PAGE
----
No one likes getting stuck by a needle. Whether for a blood test, vaccination, or blood donation, needle sticks are something most people would prefer to avoid.
Yet, judging only by schedules for routine vaccinations and tests, the average healthy person can expect at least 165 needle sticks over a lifetime. Get hospitalized? That might add dozens or even hundreds more. And the number of needle sticks experienced by people with diabetes, HIV, and some other illnesses hovers in the “don’t ask” range.
For many, this may be more of an annoyance than a real problem. But if you have a strong fear of needles or aversion to the sight of blood, getting a vaccination or any other needle stick is a big deal. If this sounds like you, you may have trypanophobia.
What is trypanophobia?
Fittingly, the name combines the Greek term trypano — meaning puncturing or piercing — with phobia, meaning fear. This remarkably common condition is marked by irrational, extreme fear or aversion to blood or needles. It’s estimated that fear of needles affects up to 25% of adults, and may lead 16% of people in the U.S. to skip vaccinations. Many people who strongly fear needle sticks may avoid doctors and medical care, so it’s likely that the magnitude of this problem is underestimated.
Just to be clear: this phobia is not limited to people who are overly sensitive to pain or aren’t “tough enough.” It can affect anyone. The cause is often unknown, but a particularly traumatic experience during childhood medical illness may set the stage for some people. And there may be a genetic component. Researchers have found genes linked to fainting after needle sticks, and trypanophobia sometimes runs in families.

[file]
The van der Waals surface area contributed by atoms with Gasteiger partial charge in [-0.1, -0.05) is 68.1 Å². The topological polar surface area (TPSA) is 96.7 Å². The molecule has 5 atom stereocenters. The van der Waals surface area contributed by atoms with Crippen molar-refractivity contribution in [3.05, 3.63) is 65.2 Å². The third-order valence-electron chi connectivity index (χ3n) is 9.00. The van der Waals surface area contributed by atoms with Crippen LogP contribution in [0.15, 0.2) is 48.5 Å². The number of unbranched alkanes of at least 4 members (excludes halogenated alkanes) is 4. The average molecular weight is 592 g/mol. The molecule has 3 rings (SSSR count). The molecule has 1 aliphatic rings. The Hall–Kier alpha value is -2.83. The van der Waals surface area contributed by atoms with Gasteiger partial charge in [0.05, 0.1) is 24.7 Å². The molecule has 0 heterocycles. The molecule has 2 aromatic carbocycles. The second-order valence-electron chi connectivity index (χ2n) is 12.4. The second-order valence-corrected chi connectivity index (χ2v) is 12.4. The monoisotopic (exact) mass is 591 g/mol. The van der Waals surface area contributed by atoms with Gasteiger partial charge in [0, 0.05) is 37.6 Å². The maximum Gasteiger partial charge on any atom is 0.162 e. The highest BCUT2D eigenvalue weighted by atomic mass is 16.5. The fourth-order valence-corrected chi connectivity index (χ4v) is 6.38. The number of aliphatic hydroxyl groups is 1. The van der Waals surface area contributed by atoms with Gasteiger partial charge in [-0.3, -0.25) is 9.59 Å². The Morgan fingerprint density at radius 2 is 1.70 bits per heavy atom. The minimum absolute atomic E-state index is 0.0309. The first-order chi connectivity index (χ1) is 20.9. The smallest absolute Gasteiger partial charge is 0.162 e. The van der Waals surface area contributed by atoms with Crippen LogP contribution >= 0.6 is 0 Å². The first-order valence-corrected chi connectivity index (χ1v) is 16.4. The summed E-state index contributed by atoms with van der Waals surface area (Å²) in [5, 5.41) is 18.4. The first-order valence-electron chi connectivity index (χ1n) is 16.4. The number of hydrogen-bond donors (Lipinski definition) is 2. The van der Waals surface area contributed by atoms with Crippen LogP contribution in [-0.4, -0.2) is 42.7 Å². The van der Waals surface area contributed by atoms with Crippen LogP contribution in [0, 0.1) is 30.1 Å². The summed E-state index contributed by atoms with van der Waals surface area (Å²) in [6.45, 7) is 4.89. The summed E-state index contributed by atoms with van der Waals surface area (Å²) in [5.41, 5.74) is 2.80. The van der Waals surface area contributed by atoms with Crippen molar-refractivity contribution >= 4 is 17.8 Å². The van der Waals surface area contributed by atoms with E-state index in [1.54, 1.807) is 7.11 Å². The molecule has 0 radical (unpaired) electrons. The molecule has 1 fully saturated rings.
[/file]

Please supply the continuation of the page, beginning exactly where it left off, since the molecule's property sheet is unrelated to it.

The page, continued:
What are the symptoms of this phobia?
People with trypanophobia who are contemplating a needle stick may experience:
How does being afraid of needles affect you?
This fear can affect your:
What can you do to cope with a fear of needles?
There’s not much high-quality research regarding how best to treat trypanophobia. Still, experts suggest a number of options to help people cope with it.
Can therapy help?
Seeing a mental health specialist may be helpful. He or she may recommend:
The bottom line
It’s natural to have an aversion to pain, even when you know it’s coming and even though it’s for a good reason. So, if you’re one of the millions fretting about getting a COVID-19 vaccine or a blood test or any other needle stick, know that you’re not alone, and that there are things you can do to improve the situation. Talk to your doctor about your fear and get help if you need it. Your quality of life, health, and longevity could depend on it.
As for me, I’m going to do what I always do: avert my eyes and stare at that spot on the floor.
(Robert H. Shmerling, M.D., is a senior faculty editor at Harvard Health Publishing.)